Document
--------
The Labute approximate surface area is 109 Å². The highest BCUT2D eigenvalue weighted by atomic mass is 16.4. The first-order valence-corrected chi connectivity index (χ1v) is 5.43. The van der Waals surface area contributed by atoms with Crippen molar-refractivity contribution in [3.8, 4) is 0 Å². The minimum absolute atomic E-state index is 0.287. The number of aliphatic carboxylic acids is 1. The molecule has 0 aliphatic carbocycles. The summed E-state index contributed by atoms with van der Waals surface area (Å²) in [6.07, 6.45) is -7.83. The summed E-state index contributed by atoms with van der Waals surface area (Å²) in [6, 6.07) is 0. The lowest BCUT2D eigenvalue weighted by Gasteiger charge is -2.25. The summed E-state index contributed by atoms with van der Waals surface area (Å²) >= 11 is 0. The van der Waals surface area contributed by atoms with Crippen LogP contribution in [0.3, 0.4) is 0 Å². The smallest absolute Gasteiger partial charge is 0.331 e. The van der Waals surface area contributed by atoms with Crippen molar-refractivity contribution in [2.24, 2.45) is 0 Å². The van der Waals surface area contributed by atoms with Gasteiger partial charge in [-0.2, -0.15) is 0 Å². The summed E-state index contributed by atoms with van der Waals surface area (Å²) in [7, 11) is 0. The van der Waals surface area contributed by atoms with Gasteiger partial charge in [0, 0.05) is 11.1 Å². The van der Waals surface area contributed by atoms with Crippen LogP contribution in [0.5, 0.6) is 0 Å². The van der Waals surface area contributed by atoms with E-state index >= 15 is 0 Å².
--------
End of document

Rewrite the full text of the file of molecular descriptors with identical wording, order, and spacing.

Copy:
The Labute approximate surface area is 109 Å². The highest BCUT2D eigenvalue weighted by atomic mass is 16.4. The first-order valence-corrected chi connectivity index (χ1v) is 5.43. The van der Waals surface area contributed by atoms with Crippen molar-refractivity contribution in [3.8, 4) is 0 Å². The minimum absolute atomic E-state index is 0.287. The number of aliphatic carboxylic acids is 1. The molecule has 0 aliphatic carbocycles. The summed E-state index contributed by atoms with van der Waals surface area (Å²) in [6.07, 6.45) is -7.83. The summed E-state index contributed by atoms with van der Waals surface area (Å²) in [6, 6.07) is 0. The lowest BCUT2D eigenvalue weighted by Gasteiger charge is -2.25. The summed E-state index contributed by atoms with van der Waals surface area (Å²) >= 11 is 0. The van der Waals surface area contributed by atoms with Crippen LogP contribution in [0.3, 0.4) is 0 Å². The smallest absolute Gasteiger partial charge is 0.331 e. The van der Waals surface area contributed by atoms with Crippen molar-refractivity contribution in [2.24, 2.45) is 0 Å². The van der Waals surface area contributed by atoms with Gasteiger partial charge in [-0.2, -0.15) is 0 Å². The summed E-state index contributed by atoms with van der Waals surface area (Å²) in [7, 11) is 0. The van der Waals surface area contributed by atoms with Gasteiger partial charge in [0, 0.05) is 11.1 Å². The van der Waals surface area contributed by atoms with Crippen LogP contribution in [0.5, 0.6) is 0 Å². The van der Waals surface area contributed by atoms with E-state index >= 15 is 0 Å².